Two bits on Kyrgyzstan, which has kind of dropped off the face of news coverage in the last several days. First, the interim government has turned the state-run KTR television channel into a public broadcasting station, which is effectively a show of faith from the interim government to show Kyrgyzs that it’s going to keep the promises it made. Which is great, but more than anything I really love the picture that accompanied the article, reposted here.
The interim government has also authorized cash rewards in exchange for information that helps capture the former government’s leadership, presumably to answer for crimes committed.
Of interest, AFRICOM is undergoing a three-week Operation Flintlock as part of its The Trans-Sahara Counterterrorism Partnership. It’s effectively a military exercise designed to train partner African nations in counterterrorism programs as a deterrent method. At least twelve nations and 1200 people are involved. It’ll be interesting to see how it goes.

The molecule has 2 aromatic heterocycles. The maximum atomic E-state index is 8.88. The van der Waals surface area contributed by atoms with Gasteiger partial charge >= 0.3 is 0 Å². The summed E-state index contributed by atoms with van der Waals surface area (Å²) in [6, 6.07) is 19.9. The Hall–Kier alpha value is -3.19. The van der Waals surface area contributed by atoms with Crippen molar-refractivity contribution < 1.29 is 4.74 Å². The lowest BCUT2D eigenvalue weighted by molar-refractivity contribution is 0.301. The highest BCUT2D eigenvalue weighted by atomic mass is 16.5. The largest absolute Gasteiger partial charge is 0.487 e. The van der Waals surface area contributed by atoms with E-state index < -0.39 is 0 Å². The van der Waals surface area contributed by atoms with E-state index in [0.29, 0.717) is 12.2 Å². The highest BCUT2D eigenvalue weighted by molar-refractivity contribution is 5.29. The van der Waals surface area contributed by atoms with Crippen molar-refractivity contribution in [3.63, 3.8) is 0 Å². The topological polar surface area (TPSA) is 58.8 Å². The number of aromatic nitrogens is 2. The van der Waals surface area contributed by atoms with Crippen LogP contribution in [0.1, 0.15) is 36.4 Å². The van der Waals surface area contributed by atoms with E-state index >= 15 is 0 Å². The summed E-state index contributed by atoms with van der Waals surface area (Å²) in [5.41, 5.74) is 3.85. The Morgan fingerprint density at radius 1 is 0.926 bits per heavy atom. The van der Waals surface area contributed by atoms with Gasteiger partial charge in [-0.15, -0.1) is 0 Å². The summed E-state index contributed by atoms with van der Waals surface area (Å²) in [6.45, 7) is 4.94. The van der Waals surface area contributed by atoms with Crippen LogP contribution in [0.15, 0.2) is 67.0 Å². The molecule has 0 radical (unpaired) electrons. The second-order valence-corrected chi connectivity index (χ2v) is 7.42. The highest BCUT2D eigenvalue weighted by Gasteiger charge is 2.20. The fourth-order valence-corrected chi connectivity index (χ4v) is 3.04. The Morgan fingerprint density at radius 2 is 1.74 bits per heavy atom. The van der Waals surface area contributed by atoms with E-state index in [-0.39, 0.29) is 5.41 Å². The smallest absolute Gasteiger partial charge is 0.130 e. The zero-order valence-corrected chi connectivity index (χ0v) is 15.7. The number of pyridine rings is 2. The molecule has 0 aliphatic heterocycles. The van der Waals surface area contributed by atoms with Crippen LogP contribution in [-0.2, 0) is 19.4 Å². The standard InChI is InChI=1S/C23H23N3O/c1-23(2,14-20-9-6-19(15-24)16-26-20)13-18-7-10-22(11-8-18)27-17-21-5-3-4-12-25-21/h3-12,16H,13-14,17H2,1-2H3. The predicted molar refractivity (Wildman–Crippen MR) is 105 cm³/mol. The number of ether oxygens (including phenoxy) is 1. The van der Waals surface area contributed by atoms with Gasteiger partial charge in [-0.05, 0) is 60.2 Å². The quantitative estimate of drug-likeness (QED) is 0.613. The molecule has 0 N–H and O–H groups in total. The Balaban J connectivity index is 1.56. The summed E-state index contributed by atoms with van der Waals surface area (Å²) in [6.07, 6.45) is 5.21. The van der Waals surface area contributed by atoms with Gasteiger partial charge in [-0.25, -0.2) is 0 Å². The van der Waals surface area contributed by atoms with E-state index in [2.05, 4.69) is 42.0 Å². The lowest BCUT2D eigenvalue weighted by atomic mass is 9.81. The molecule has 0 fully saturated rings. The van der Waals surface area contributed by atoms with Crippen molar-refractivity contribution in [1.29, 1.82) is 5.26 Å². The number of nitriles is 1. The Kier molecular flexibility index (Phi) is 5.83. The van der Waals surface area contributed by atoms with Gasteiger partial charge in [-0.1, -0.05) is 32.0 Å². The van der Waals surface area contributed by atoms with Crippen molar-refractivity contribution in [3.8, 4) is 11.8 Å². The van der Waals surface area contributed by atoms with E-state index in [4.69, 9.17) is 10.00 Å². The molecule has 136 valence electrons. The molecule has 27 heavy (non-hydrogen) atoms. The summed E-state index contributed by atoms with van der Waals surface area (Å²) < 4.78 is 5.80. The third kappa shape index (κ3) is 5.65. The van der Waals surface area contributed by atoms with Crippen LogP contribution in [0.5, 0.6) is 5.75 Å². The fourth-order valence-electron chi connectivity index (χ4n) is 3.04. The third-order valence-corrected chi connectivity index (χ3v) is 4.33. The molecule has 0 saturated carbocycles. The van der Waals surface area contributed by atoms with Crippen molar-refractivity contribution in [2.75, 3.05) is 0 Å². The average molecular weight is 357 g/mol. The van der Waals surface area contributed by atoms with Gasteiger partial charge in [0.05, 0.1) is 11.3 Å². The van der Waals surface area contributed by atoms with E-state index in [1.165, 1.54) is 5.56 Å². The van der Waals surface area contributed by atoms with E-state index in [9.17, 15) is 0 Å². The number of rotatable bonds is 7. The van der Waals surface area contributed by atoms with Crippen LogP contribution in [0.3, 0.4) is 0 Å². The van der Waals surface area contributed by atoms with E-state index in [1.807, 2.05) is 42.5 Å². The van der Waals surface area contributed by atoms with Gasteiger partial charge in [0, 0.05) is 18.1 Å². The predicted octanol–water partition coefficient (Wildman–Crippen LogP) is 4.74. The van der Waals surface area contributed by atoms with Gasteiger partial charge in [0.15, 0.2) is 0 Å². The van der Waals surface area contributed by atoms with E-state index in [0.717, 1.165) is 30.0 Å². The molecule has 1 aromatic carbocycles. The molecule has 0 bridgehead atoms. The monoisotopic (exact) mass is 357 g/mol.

From Diplopundit, it’s been a tough time for mandarins as of late.
And finally, I’m reading Paul Scharre’s article in the AFJ about meeting needs for irregular and conventional warfare in the Army. More thoughts when I’m finished reading, but figured the COINers and anti-COINers would be interested.